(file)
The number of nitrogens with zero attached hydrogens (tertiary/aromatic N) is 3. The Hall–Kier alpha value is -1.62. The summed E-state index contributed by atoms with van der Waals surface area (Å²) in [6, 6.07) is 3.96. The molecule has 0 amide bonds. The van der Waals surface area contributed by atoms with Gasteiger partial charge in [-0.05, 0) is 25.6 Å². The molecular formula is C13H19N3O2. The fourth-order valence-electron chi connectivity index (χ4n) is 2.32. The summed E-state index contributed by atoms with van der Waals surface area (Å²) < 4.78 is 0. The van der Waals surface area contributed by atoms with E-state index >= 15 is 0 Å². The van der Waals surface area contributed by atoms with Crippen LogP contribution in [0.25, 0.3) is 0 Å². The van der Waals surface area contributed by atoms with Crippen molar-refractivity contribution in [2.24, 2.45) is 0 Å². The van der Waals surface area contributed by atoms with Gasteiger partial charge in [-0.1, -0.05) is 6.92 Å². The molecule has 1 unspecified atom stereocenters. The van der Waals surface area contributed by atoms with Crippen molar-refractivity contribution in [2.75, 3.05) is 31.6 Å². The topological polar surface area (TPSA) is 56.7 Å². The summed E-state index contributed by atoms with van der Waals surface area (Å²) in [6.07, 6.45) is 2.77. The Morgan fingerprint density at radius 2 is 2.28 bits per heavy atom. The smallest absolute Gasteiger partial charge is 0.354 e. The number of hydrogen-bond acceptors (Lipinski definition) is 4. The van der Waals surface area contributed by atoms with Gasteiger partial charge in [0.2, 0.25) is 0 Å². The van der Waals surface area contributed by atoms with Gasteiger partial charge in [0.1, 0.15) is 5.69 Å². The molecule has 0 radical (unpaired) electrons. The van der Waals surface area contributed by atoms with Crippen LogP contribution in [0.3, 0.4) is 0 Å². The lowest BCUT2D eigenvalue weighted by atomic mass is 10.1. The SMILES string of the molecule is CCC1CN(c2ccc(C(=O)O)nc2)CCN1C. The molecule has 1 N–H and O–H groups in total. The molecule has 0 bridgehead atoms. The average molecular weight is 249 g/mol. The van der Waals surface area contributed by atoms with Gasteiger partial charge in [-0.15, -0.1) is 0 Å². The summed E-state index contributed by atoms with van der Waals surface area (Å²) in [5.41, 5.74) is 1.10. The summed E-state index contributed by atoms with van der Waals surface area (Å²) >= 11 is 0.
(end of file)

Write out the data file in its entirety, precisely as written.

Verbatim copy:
The number of nitrogens with zero attached hydrogens (tertiary/aromatic N) is 3. The Hall–Kier alpha value is -1.62. The summed E-state index contributed by atoms with van der Waals surface area (Å²) in [6, 6.07) is 3.96. The molecule has 0 amide bonds. The van der Waals surface area contributed by atoms with Gasteiger partial charge in [-0.05, 0) is 25.6 Å². The molecular formula is C13H19N3O2. The fourth-order valence-electron chi connectivity index (χ4n) is 2.32. The summed E-state index contributed by atoms with van der Waals surface area (Å²) < 4.78 is 0. The van der Waals surface area contributed by atoms with E-state index >= 15 is 0 Å². The van der Waals surface area contributed by atoms with Crippen LogP contribution in [0.25, 0.3) is 0 Å². The van der Waals surface area contributed by atoms with Crippen molar-refractivity contribution in [2.24, 2.45) is 0 Å². The van der Waals surface area contributed by atoms with Gasteiger partial charge in [-0.1, -0.05) is 6.92 Å². The molecule has 1 unspecified atom stereocenters. The van der Waals surface area contributed by atoms with Crippen molar-refractivity contribution in [2.75, 3.05) is 31.6 Å². The topological polar surface area (TPSA) is 56.7 Å². The summed E-state index contributed by atoms with van der Waals surface area (Å²) in [6.07, 6.45) is 2.77. The Morgan fingerprint density at radius 2 is 2.28 bits per heavy atom. The smallest absolute Gasteiger partial charge is 0.354 e. The number of hydrogen-bond acceptors (Lipinski definition) is 4. The van der Waals surface area contributed by atoms with Gasteiger partial charge in [0.2, 0.25) is 0 Å². The van der Waals surface area contributed by atoms with Gasteiger partial charge in [0.1, 0.15) is 5.69 Å². The molecule has 0 radical (unpaired) electrons. The van der Waals surface area contributed by atoms with Crippen LogP contribution in [0.3, 0.4) is 0 Å². The lowest BCUT2D eigenvalue weighted by atomic mass is 10.1. The SMILES string of the molecule is CCC1CN(c2ccc(C(=O)O)nc2)CCN1C. The molecule has 1 N–H and O–H groups in total. The molecule has 0 bridgehead atoms. The average molecular weight is 249 g/mol. The van der Waals surface area contributed by atoms with Gasteiger partial charge in [-0.15, -0.1) is 0 Å². The summed E-state index contributed by atoms with van der Waals surface area (Å²) in [5.41, 5.74) is 1.10. The summed E-state index contributed by atoms with van der Waals surface area (Å²) >= 11 is 0.